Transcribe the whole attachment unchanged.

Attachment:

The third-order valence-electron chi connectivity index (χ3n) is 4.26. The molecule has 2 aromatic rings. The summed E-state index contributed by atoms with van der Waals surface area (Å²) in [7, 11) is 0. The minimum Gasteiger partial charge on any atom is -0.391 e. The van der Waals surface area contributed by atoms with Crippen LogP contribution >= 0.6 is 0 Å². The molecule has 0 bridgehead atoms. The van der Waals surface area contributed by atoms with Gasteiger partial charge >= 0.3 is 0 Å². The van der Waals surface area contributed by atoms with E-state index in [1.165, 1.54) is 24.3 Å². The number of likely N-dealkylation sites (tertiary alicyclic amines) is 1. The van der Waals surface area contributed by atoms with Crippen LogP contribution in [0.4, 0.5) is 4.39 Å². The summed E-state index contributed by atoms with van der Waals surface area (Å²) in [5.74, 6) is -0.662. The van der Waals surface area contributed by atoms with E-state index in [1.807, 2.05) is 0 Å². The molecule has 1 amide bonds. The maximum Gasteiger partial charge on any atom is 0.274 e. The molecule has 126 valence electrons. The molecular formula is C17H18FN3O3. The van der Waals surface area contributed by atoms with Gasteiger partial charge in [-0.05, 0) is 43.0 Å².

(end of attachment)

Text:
The third-order valence-electron chi connectivity index (χ3n) is 4.26. The molecule has 2 aromatic rings. The summed E-state index contributed by atoms with van der Waals surface area (Å²) in [7, 11) is 0. The minimum Gasteiger partial charge on any atom is -0.391 e. The van der Waals surface area contributed by atoms with Crippen LogP contribution >= 0.6 is 0 Å². The molecule has 0 bridgehead atoms. The van der Waals surface area contributed by atoms with Gasteiger partial charge >= 0.3 is 0 Å². The van der Waals surface area contributed by atoms with E-state index in [1.165, 1.54) is 24.3 Å². The number of likely N-dealkylation sites (tertiary alicyclic amines) is 1. The van der Waals surface area contributed by atoms with Crippen LogP contribution in [0.4, 0.5) is 4.39 Å². The summed E-state index contributed by atoms with van der Waals surface area (Å²) in [5.74, 6) is -0.662. The van der Waals surface area contributed by atoms with E-state index in [1.807, 2.05) is 0 Å². The molecule has 1 amide bonds. The maximum Gasteiger partial charge on any atom is 0.274 e. The molecule has 126 valence electrons. The molecular formula is C17H18FN3O3. The van der Waals surface area contributed by atoms with Gasteiger partial charge in [-0.05, 0) is 43.0 Å².